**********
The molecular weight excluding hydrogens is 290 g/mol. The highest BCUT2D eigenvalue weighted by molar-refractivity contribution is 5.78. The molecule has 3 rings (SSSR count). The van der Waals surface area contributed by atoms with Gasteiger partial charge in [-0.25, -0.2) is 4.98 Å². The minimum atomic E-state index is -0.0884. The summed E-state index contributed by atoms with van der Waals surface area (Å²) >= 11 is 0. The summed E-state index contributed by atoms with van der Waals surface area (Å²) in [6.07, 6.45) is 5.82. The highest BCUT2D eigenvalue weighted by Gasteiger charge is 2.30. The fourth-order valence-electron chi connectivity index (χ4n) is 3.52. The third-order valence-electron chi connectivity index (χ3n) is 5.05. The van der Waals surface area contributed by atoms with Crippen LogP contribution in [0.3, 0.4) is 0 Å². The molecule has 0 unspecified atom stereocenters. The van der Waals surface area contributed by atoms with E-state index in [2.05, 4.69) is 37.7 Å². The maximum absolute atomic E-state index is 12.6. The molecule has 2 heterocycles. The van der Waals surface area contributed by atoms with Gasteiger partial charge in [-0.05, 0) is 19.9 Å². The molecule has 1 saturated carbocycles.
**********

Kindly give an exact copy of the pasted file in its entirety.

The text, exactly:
The molecular weight excluding hydrogens is 290 g/mol. The highest BCUT2D eigenvalue weighted by molar-refractivity contribution is 5.78. The molecule has 3 rings (SSSR count). The van der Waals surface area contributed by atoms with Gasteiger partial charge in [-0.25, -0.2) is 4.98 Å². The minimum atomic E-state index is -0.0884. The summed E-state index contributed by atoms with van der Waals surface area (Å²) >= 11 is 0. The summed E-state index contributed by atoms with van der Waals surface area (Å²) in [6.07, 6.45) is 5.82. The highest BCUT2D eigenvalue weighted by Gasteiger charge is 2.30. The fourth-order valence-electron chi connectivity index (χ4n) is 3.52. The third-order valence-electron chi connectivity index (χ3n) is 5.05. The van der Waals surface area contributed by atoms with Crippen LogP contribution in [0.3, 0.4) is 0 Å². The molecule has 0 unspecified atom stereocenters. The van der Waals surface area contributed by atoms with E-state index in [2.05, 4.69) is 37.7 Å². The maximum absolute atomic E-state index is 12.6. The molecule has 2 heterocycles. The van der Waals surface area contributed by atoms with Gasteiger partial charge in [-0.05, 0) is 19.9 Å². The molecule has 1 saturated carbocycles.